i shown in Fig. 2,. I then pass this roller over-` pigment thus applied to dry.
then over theboard'run the smooth printersinking'froller, (or I may employ transferpaper,) transferring the paint in the grain-y senting the pattern of the grain thereon, as
the `surfaceofthe' material toybe grained,
preparedas described', and allow the colored The surface to which Athe imitation is Vbeing applied is thenspongedo with a more or less tacky `material 'or liquid, whichwill' not act as a solvent toward or otherwise aiect the underlying coat of oil-color, such asbeer or ale,
fand the embossed roller having the pattern l ofthe hard portions of the wood thereon, as
shown in Fig. 5, is run over a slab containing afpaintor color of the proper hue-such, vfor instance, asvVandyke brown and burnt umberx in equal parts mixed, preferably,`with beer or ale-'and then run over the finej grained surface'of the. article, which vis then,
as shown in Fi'g. 1,'producing the effect shown in Fig. 6, and while the pattern thus trans'- ferred is still moist the edges of the overgraining designs just applied are blended by means of a blending-brush or otherwise,
thereby producing a close imitation of the natural wood. After. this is accomplished the paint is dried and the board or surface i varnishedand polished in the usual manner.
Inmaking imitation mahogany the'process isthe same, excepting that instead of transferring they overgrain or longitudinal dark stripes by means of a patternroller I prefer to apply these by means of a brush or sponge by handthe vovergrainin f being composed of earth orpmineral colors mixed with beer or ale, as described, andthedesigns or stripes lblended at the edges. Itis understood,` of
course, that the fine undergrain represented in Fig. 7 is first applied by thesmooth transfer-roller from the mahogany pattern-board and allowed 'to dry. Byemploying graining' and overgraining colors mixed in dierent .menstrua and drying the color imitating the fine grain `of. the Wood before applying the other I amenabled to form both the graining and overgraining markings sharply, so that a f'very little'blending at the edge of the quartering-marks in oak, for instance, is required 'to make a perfect imitation which is difficult ofdetection even by experts,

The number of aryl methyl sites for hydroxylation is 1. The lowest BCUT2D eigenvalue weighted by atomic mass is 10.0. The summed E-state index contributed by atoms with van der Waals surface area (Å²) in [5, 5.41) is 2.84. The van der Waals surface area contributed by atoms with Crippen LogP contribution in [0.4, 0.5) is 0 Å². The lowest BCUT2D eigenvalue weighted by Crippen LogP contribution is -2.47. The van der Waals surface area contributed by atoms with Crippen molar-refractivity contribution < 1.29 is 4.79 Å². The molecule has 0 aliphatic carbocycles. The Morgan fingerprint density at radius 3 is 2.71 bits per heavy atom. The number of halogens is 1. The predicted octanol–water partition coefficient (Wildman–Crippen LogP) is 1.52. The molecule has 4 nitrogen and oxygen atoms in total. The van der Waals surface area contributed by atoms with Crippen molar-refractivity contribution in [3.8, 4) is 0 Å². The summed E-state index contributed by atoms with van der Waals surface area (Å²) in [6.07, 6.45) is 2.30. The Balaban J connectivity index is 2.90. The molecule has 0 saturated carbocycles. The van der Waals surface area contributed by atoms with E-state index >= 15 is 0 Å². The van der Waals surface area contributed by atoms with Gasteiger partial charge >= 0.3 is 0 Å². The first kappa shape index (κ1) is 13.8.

Theblendingor shadingout at the edges of the overgrain pattern-marks is greatly facilitatedandonly made practical by dissolv- -ing'the pigment in a thin, but tacky or viscous, liquid, whichprevents the colorvfrom runni'ngand at the same time will permit the latterto be shaded ont at the edges. The undergrain pigments being kdissolved inturpentine or oil and allowed to thoroughly dry after transferring will not be aected by the .application and manipulation of the overvsible to successfully imitate by thi's'means alone the grain and characteristic markings of such woods as m`ahogany,rosewood or quartered oak, maple or walnut.y I claim as my invention- 1. The herein-described method of graining in imitation of woodslhavinga characteristic figure in addition to the iine grain, consisting in applying to the surface of an opengraini board to be` imitated a coating of color in oil, transferring, by means of a transferring-sure face, the color inthe negrain lines to a .smoothprepared surface, drying the color thus applied, then applying. to the prepared and grained surface a color mixedk with a tacky liquid non-solvent toward' the oil-color, in designs imitating characteristicl figures of the v wood to be copied iny the graining, blending the edges of said designs, drying this color and finally varnishing andinishing the surface inthe usualmanner.
v 2. The hereindescribed method of graining, consisting in applying to ya prepared surface the design in oil-colors of the grain of the wood to be imitated, drying the same, then applying tothe grained surface in colors mixed in tacky liquid non-solvent toward the oil-color an overgraining design in imitation of the characteristic. iigures of the wood to be imitated, blending the edges of said design, and finally varnishing and finishing the surface.
3. The method of graining, consisting in transferring to a suitably colored and prepared surface, from an open grain-board, an
oil-color located in the grain of the latter, design, drying the overgraining color, and drying the color thus applied, then wiping finally varnishing and finishing the surface in 1o the grained surface with a tacky liquid nonthe usual manner.
solvent toward the oil-color, then applyinor an overgraining design imitating the characci OONSTANTIN HENRICUS teristie markings of the imitated wood in eol- Witnesses:
ors mixed with a tacky liquid non-solvent to- F. F. CHURCH,
Ward the oil-color, blending the edges of this G. VILLARD RICH.